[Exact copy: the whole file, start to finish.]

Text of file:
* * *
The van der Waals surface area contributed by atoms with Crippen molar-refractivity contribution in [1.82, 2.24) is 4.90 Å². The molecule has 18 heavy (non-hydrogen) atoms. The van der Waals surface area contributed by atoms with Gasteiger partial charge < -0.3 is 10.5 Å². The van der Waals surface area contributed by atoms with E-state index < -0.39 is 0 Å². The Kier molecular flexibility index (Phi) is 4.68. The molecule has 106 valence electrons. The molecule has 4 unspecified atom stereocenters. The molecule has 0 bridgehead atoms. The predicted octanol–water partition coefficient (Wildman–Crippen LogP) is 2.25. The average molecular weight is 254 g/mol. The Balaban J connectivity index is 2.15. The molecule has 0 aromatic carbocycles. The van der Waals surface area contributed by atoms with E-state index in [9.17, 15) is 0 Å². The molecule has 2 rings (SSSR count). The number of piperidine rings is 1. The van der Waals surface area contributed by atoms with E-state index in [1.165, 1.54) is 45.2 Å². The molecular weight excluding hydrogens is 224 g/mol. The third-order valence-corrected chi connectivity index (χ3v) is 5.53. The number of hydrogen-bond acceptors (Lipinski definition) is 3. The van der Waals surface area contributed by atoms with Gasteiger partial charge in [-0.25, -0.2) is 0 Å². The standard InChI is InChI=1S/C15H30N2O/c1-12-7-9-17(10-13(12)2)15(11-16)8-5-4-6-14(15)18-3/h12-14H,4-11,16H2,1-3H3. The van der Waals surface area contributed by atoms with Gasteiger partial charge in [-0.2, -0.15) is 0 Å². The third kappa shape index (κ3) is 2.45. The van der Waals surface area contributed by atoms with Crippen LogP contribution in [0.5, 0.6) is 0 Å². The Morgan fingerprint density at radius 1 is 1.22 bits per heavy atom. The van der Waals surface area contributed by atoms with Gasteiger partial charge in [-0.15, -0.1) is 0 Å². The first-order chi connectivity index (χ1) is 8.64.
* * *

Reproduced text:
The van der Waals surface area contributed by atoms with Crippen molar-refractivity contribution in [1.82, 2.24) is 4.90 Å². The molecule has 18 heavy (non-hydrogen) atoms. The van der Waals surface area contributed by atoms with Gasteiger partial charge < -0.3 is 10.5 Å². The van der Waals surface area contributed by atoms with E-state index < -0.39 is 0 Å². The Kier molecular flexibility index (Phi) is 4.68. The molecule has 106 valence electrons. The molecule has 4 unspecified atom stereocenters. The molecule has 0 bridgehead atoms. The predicted octanol–water partition coefficient (Wildman–Crippen LogP) is 2.25. The average molecular weight is 254 g/mol. The Balaban J connectivity index is 2.15. The molecule has 0 aromatic carbocycles. The van der Waals surface area contributed by atoms with E-state index in [9.17, 15) is 0 Å². The molecule has 2 rings (SSSR count). The number of piperidine rings is 1. The van der Waals surface area contributed by atoms with E-state index in [1.165, 1.54) is 45.2 Å². The molecular weight excluding hydrogens is 224 g/mol. The third-order valence-corrected chi connectivity index (χ3v) is 5.53. The number of hydrogen-bond acceptors (Lipinski definition) is 3. The van der Waals surface area contributed by atoms with Gasteiger partial charge in [-0.25, -0.2) is 0 Å². The standard InChI is InChI=1S/C15H30N2O/c1-12-7-9-17(10-13(12)2)15(11-16)8-5-4-6-14(15)18-3/h12-14H,4-11,16H2,1-3H3. The van der Waals surface area contributed by atoms with Gasteiger partial charge in [-0.2, -0.15) is 0 Å². The third kappa shape index (κ3) is 2.45. The van der Waals surface area contributed by atoms with Crippen LogP contribution in [0.5, 0.6) is 0 Å². The Morgan fingerprint density at radius 1 is 1.22 bits per heavy atom. The van der Waals surface area contributed by atoms with Gasteiger partial charge in [-0.15, -0.1) is 0 Å². The first-order chi connectivity index (χ1) is 8.64.